Outcome: Luna began a pilot dance program with two classrooms (40 children) at Tilden Elementary in 2005. Tilden is a designated inclusion school as part of the Oakland Unified School District. Over the course of five years 525 children received weekly, standards-based dance classes; over 660 classes were taught and 17 Tilden teachers participated in professional development in dance. We learned that children with and without disabilities can express themselves through the art of dance and learn to collaboratively problem-solve through movement in real time. We saw how the dance program meshed beautiful with the Universal Design for Learning principles. Children with special needs & autism were able to participate without having to shift the curriculum goals. The project was present at two national conferences in 2008: National Dance Education Organization’s in Mobile, Alabama and VSA Arts Connect All Conference in Washington DC.
Process: The project began when then principal, Joslin Johnson visited our 2005 Summer Institute then invited us to pilot a dance program at her school. After presenting a school-wide in-service, two Tilden teachers became the school’s in-house leaders and attended the full spectrum of Luna’s professional development (PD). They also received a full year of weekly model classes for their students. Each year thereafter, we added classrooms. Services included 30 weeks of standards-based dance classes with side-by-side PD; In-services and cross training for entire school community; intensive PD for participating staff; dance assemblies and family dance classes for the entire school community; and ongoing assessment and documentation. Paraprofessionals and parents were engaged throughout the process.
Challenges: In 2009, Johnson retired and the new principal, despite evidence of dance’s positive impact on learning and social interaction, was not supportive of dance learning for Tilden students. When parents and teachers demanded continuation of the program, stating that dance was foundational at Tilden, she begrudgingly agreed to let us stay on but provided no support. While we were able to raise funds to continue the project, communication and community-building efforts were thwarted at each step. We persevered because the district planned to close the school in June 2010 and we wanted to assure that children and teachers, who had come to expect dance as part of their curriculum, had the support they needed to transition to their new schools.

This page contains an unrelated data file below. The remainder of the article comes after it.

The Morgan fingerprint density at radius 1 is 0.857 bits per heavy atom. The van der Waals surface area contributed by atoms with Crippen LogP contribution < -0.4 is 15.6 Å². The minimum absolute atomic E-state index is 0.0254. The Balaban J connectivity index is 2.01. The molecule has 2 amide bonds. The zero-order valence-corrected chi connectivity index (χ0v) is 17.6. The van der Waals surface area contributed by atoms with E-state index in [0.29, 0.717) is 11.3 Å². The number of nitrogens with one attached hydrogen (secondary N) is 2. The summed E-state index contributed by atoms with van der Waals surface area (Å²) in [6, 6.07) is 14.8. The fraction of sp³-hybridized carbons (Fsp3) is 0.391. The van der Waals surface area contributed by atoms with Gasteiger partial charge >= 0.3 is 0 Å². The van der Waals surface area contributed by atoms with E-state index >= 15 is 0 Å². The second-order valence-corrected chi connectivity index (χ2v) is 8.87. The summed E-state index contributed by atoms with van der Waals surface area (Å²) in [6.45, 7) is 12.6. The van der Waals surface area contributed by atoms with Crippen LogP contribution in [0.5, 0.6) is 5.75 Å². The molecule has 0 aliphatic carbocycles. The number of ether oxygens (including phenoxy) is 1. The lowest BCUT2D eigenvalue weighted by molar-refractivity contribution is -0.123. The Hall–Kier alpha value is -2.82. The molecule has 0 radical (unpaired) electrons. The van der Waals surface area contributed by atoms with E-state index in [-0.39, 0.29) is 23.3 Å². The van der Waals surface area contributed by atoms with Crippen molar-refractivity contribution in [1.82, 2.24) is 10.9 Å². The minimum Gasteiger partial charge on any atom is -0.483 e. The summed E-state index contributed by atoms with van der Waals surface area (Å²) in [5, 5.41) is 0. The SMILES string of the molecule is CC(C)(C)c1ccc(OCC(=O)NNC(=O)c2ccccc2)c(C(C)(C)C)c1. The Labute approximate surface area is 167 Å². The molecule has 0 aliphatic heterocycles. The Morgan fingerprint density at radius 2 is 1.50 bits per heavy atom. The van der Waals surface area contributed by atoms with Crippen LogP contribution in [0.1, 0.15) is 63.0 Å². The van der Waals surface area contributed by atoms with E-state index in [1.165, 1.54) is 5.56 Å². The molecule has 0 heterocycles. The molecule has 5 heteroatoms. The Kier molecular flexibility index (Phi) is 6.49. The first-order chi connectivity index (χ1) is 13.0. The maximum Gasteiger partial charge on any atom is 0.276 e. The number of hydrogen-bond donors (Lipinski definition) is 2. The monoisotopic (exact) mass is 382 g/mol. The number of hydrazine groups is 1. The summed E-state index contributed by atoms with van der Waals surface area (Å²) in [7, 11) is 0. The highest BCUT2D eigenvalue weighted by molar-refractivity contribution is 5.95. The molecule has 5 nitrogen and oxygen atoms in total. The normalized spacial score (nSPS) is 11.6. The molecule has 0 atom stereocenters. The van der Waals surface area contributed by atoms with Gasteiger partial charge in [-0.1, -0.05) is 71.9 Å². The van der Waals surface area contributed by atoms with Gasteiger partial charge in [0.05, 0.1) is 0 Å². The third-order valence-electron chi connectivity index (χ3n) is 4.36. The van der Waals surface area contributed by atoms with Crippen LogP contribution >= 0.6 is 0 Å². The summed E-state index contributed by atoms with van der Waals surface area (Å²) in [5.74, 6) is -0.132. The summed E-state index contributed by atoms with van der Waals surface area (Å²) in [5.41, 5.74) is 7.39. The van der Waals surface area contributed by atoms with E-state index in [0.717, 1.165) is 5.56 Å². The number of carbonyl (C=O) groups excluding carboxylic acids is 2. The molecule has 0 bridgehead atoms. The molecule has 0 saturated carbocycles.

Impact: The Tilden project proved three things to us: 1) that all children can access their creativity using the same standards-based curriculum, so long as the teaching artists and classroom teachers collaborate and are clear about how to observe creativity in motion; 2) that dance facilitates increased expression, language development and social interaction for children with autism and other communication disabilities; 3) that dance programs require administrative support to fulfill their potential to bring learning to life in schools. As Tilden students and teachers are disbursed throughout the district in Fall 2010, they expect dance. What seemed disappointing at first, the closure of Tilden, was actually a boon for dance in the district as 17 teachers will be building dance programs at their new school sites—many with Luna support.
QUOTES FROM TILDEN TEACHERS
“It was amazing to see how my students, who normally need a significant amount of guidance and repetition, understand and expand on dance concepts. Through dance I was able to raise my expectations of what my students can do physically, due to their creativity and willingness to perform in dance class”
–V. Campbell, 2007-10
“Every year I see students I have been able to express themselves through dance and to become students who learn to make choices of their own. They know it’s ok to have their own mind when it comes to dance and I think they love that freedom”.
–M. Okajima, 2005-10
UPDATE: Tilden Elementary Closed its doors June 2010. Luna is implementing the best practices developed at Tilden to build a culture of dance to the integrated student community at Thurgood Marshall Elementary in Oakland.
UPDATE 10/18/12: Thurgood Marshall Elementary closed its doors June 2011, however all Marshall teachers and most students re-located to Grass Valley Elementary. Luna is continuing to build the inclusive dance program at Grass Valley with little glitches in transition.